Shaping better nanosystems for drug delivery


There are a number of drug delivery systems employed successfully in the recent times. However, there are still challenges on improving their applications and functionality that need to be addressed, and further advances are still highly needed in order to obtain excellent nanodelivery systems.


Nanomaterials’ characterisation is essential for the development of more efficient drug delivery systems and to better exploit their potential applications, as their physicochemical properties define their specific uses. Advanced characterisation techniques can offer unknown insights on nanomaterials that can lead to better shaping them according to their application.  Experiments at the CERIC facilities based on X-Ray and infrared spectroscopy techniques (such as the ones available respectively at SAXS and SISSI beamlines) can allow to analyze the structure of nanosystems for drug delivery, and to understand their interaction with different combinations of drugs.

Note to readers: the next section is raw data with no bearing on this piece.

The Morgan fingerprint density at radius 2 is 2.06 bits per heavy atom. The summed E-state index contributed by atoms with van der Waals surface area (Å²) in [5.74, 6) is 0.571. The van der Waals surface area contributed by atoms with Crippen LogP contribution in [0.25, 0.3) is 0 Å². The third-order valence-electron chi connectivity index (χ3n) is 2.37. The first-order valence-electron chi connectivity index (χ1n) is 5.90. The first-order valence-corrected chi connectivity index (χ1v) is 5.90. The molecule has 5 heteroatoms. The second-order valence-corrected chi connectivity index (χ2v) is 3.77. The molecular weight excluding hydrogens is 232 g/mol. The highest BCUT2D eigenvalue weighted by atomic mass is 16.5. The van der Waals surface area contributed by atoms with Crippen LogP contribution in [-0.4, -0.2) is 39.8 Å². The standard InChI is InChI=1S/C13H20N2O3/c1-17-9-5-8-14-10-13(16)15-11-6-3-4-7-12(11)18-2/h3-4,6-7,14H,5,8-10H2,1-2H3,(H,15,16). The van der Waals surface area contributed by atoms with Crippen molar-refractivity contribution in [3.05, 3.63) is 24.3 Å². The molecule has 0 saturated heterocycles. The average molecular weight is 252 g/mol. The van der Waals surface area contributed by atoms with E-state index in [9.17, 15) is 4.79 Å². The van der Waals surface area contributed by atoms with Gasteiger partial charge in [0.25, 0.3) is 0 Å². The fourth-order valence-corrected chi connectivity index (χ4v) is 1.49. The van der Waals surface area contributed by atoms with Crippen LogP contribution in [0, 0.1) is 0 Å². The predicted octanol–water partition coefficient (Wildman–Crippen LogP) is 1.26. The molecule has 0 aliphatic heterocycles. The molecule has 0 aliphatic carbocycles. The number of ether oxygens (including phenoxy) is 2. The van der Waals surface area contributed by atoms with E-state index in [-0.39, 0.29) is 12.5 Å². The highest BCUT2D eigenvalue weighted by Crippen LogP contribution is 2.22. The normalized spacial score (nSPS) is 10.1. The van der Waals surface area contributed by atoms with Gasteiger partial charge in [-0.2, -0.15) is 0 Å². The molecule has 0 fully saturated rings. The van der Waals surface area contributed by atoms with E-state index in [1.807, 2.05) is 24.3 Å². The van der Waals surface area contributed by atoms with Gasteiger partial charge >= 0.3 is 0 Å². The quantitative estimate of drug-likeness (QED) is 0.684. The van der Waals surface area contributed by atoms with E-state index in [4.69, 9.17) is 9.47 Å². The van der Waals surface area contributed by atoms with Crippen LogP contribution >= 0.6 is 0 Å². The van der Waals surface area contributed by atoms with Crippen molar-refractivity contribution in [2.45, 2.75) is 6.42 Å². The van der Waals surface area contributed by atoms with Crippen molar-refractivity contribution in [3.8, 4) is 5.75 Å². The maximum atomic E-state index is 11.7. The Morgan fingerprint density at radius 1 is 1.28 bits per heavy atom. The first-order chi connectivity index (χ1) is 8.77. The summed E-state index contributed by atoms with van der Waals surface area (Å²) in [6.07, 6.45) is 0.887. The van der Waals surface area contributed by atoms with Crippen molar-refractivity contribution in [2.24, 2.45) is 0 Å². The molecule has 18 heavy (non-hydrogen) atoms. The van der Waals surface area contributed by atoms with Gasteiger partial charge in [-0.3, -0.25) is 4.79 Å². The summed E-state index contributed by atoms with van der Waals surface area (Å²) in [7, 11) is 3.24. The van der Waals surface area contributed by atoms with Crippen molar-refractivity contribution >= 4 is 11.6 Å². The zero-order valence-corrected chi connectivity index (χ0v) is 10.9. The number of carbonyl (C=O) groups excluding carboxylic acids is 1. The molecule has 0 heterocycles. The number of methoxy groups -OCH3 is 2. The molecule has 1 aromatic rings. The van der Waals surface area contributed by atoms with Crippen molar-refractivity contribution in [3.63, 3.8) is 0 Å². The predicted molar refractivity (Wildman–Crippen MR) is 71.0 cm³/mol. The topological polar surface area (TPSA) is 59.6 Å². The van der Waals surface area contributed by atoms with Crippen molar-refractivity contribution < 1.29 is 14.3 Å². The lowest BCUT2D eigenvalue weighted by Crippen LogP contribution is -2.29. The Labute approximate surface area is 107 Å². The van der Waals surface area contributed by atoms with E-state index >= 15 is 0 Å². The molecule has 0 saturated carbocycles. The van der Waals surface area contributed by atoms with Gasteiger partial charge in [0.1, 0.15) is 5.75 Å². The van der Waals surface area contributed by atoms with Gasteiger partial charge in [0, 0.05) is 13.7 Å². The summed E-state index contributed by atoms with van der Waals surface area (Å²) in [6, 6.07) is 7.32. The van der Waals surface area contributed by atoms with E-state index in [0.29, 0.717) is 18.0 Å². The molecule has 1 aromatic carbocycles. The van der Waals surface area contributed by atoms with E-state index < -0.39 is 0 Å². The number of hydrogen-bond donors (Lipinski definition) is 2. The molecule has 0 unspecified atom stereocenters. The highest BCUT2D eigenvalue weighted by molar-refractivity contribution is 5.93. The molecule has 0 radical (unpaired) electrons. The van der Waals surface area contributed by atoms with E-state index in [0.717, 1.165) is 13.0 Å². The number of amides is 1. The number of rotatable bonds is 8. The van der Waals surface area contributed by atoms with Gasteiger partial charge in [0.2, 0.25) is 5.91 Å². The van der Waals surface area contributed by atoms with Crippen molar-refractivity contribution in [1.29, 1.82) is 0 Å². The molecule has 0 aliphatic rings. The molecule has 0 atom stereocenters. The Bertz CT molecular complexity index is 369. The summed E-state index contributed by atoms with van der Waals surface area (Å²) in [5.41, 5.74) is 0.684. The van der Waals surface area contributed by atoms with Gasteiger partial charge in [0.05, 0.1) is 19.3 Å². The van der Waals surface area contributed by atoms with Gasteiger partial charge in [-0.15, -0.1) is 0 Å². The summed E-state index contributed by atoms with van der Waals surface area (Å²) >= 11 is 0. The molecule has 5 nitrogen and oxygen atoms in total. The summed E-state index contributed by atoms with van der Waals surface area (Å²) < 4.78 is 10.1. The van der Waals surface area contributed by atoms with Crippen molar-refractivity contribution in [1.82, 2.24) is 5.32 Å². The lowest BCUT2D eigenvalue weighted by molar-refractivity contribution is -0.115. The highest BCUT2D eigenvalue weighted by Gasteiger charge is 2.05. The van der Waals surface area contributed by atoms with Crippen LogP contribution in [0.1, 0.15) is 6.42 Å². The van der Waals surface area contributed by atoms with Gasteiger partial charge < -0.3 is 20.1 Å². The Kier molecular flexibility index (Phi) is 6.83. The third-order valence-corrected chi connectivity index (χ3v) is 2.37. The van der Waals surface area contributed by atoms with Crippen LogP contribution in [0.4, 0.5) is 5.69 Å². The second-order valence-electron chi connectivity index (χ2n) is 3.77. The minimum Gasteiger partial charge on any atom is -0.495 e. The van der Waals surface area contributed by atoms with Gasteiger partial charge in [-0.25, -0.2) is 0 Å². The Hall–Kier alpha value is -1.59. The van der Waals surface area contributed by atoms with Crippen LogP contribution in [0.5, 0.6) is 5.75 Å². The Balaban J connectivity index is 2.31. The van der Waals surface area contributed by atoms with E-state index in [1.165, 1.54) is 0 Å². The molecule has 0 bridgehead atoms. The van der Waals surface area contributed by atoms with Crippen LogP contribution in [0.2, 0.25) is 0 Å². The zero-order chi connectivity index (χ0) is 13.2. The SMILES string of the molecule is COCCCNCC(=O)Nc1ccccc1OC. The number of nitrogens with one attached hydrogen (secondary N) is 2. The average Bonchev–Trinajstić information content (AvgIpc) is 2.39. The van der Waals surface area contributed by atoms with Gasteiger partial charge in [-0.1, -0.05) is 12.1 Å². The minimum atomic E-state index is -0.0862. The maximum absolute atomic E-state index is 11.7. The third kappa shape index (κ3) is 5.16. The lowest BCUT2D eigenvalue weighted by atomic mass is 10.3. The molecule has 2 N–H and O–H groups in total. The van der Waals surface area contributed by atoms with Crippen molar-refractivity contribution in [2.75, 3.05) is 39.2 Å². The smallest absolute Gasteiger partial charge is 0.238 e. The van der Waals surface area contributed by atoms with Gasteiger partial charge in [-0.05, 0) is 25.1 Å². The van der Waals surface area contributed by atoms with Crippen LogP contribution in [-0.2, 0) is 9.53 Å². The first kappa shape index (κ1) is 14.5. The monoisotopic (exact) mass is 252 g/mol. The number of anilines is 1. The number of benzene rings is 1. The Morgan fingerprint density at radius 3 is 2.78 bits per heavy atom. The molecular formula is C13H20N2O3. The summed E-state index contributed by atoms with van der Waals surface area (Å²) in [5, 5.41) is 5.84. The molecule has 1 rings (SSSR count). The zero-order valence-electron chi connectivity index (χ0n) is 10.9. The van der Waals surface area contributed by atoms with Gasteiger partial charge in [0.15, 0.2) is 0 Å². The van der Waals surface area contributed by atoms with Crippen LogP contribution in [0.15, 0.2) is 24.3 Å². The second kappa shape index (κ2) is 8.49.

Looking at insulin for example, it can have different forms, each one with a different degree of biological activity. Experiments with CERIC X- Ray based techniques provide fundamental information on the structure of nanosystems for drug delivery, and on how insulin can modify their symmetry. Moreover, it is possible to gather information about the conformation of insulin when included in the nanosystem. This can be essential to improve the delivery of more biological active forms and a new, more manageable and more controllable method for delivering bioactive insulin.